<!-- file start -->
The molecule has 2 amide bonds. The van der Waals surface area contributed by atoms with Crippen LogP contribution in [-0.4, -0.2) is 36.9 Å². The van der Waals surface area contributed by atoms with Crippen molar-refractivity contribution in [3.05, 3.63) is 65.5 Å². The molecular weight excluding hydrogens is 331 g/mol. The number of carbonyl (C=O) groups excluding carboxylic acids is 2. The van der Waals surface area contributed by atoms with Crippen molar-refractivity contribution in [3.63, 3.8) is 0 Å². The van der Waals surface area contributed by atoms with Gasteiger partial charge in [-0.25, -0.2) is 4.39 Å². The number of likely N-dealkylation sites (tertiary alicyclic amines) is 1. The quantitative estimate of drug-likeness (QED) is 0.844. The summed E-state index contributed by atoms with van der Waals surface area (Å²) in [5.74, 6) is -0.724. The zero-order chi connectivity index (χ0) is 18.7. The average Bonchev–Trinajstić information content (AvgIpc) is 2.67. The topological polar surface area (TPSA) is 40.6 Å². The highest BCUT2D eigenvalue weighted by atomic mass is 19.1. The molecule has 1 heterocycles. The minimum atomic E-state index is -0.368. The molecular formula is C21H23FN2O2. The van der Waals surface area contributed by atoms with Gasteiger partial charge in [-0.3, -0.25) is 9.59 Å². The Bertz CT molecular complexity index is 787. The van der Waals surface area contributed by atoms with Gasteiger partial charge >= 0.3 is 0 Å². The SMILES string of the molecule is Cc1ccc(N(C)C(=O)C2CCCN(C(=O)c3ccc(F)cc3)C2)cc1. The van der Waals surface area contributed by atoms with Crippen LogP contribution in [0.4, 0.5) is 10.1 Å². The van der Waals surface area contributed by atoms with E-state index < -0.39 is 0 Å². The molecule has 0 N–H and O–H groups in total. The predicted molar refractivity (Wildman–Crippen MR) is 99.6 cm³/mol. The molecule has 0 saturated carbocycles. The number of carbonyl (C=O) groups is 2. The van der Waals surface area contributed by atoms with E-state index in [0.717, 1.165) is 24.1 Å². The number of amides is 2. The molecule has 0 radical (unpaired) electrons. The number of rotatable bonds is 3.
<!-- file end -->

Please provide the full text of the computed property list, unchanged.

The molecule has 2 amide bonds. The van der Waals surface area contributed by atoms with Crippen LogP contribution in [-0.4, -0.2) is 36.9 Å². The van der Waals surface area contributed by atoms with Crippen molar-refractivity contribution in [3.05, 3.63) is 65.5 Å². The molecular weight excluding hydrogens is 331 g/mol. The number of carbonyl (C=O) groups excluding carboxylic acids is 2. The van der Waals surface area contributed by atoms with Crippen molar-refractivity contribution in [3.63, 3.8) is 0 Å². The van der Waals surface area contributed by atoms with Gasteiger partial charge in [-0.25, -0.2) is 4.39 Å². The number of likely N-dealkylation sites (tertiary alicyclic amines) is 1. The quantitative estimate of drug-likeness (QED) is 0.844. The summed E-state index contributed by atoms with van der Waals surface area (Å²) in [5.74, 6) is -0.724. The zero-order chi connectivity index (χ0) is 18.7. The average Bonchev–Trinajstić information content (AvgIpc) is 2.67. The topological polar surface area (TPSA) is 40.6 Å². The highest BCUT2D eigenvalue weighted by atomic mass is 19.1. The molecule has 1 heterocycles. The minimum atomic E-state index is -0.368. The molecular formula is C21H23FN2O2. The van der Waals surface area contributed by atoms with Gasteiger partial charge in [-0.3, -0.25) is 9.59 Å². The Bertz CT molecular complexity index is 787. The van der Waals surface area contributed by atoms with Gasteiger partial charge >= 0.3 is 0 Å². The SMILES string of the molecule is Cc1ccc(N(C)C(=O)C2CCCN(C(=O)c3ccc(F)cc3)C2)cc1. The van der Waals surface area contributed by atoms with Crippen LogP contribution in [0.4, 0.5) is 10.1 Å². The van der Waals surface area contributed by atoms with E-state index < -0.39 is 0 Å². The molecule has 0 N–H and O–H groups in total. The predicted molar refractivity (Wildman–Crippen MR) is 99.6 cm³/mol. The molecule has 0 saturated carbocycles. The number of carbonyl (C=O) groups is 2. The van der Waals surface area contributed by atoms with E-state index in [0.717, 1.165) is 24.1 Å². The number of amides is 2. The molecule has 0 radical (unpaired) electrons. The number of rotatable bonds is 3.